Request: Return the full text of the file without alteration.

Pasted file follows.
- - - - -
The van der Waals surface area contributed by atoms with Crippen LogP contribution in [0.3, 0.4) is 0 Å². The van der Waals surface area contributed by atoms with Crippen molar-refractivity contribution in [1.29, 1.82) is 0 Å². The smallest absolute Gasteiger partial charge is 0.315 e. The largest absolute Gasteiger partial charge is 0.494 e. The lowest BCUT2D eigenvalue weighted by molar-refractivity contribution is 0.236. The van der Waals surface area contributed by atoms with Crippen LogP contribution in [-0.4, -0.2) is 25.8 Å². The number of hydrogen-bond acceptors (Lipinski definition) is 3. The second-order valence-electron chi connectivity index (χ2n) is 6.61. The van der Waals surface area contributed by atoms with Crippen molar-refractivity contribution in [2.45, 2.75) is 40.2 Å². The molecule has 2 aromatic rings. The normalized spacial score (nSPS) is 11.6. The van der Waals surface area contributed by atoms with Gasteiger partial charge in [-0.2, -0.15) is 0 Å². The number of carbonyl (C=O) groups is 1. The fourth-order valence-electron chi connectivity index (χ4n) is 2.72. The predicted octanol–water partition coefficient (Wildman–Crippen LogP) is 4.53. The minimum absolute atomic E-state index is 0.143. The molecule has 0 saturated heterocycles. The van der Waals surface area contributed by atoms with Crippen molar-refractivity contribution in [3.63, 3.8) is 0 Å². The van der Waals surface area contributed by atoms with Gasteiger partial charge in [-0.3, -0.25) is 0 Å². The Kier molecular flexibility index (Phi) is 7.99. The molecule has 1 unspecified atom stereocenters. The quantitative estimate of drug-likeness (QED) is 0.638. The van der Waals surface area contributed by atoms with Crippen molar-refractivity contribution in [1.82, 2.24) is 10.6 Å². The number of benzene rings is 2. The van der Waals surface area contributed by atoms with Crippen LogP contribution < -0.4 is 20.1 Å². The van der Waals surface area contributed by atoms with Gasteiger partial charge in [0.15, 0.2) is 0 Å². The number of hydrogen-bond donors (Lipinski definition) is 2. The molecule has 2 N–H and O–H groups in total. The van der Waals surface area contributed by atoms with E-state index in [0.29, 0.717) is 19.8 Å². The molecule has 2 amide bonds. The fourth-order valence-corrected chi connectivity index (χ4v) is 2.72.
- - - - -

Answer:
The van der Waals surface area contributed by atoms with Crippen LogP contribution in [0.3, 0.4) is 0 Å². The van der Waals surface area contributed by atoms with Crippen molar-refractivity contribution in [1.29, 1.82) is 0 Å². The smallest absolute Gasteiger partial charge is 0.315 e. The largest absolute Gasteiger partial charge is 0.494 e. The lowest BCUT2D eigenvalue weighted by molar-refractivity contribution is 0.236. The van der Waals surface area contributed by atoms with Crippen LogP contribution in [-0.4, -0.2) is 25.8 Å². The number of hydrogen-bond acceptors (Lipinski definition) is 3. The second-order valence-electron chi connectivity index (χ2n) is 6.61. The van der Waals surface area contributed by atoms with Crippen molar-refractivity contribution in [2.45, 2.75) is 40.2 Å². The molecule has 2 aromatic rings. The normalized spacial score (nSPS) is 11.6. The van der Waals surface area contributed by atoms with Gasteiger partial charge in [-0.2, -0.15) is 0 Å². The number of carbonyl (C=O) groups is 1. The fourth-order valence-electron chi connectivity index (χ4n) is 2.72. The predicted octanol–water partition coefficient (Wildman–Crippen LogP) is 4.53. The minimum absolute atomic E-state index is 0.143. The molecule has 0 saturated heterocycles. The van der Waals surface area contributed by atoms with Crippen molar-refractivity contribution in [3.63, 3.8) is 0 Å². The van der Waals surface area contributed by atoms with Gasteiger partial charge in [-0.3, -0.25) is 0 Å². The Kier molecular flexibility index (Phi) is 7.99. The molecule has 1 unspecified atom stereocenters. The quantitative estimate of drug-likeness (QED) is 0.638. The van der Waals surface area contributed by atoms with Crippen molar-refractivity contribution in [1.82, 2.24) is 10.6 Å². The number of benzene rings is 2. The van der Waals surface area contributed by atoms with Crippen LogP contribution < -0.4 is 20.1 Å². The van der Waals surface area contributed by atoms with Gasteiger partial charge in [0.15, 0.2) is 0 Å². The number of hydrogen-bond donors (Lipinski definition) is 2. The molecule has 2 N–H and O–H groups in total. The van der Waals surface area contributed by atoms with E-state index in [0.29, 0.717) is 19.8 Å². The molecule has 2 amide bonds. The fourth-order valence-corrected chi connectivity index (χ4v) is 2.72.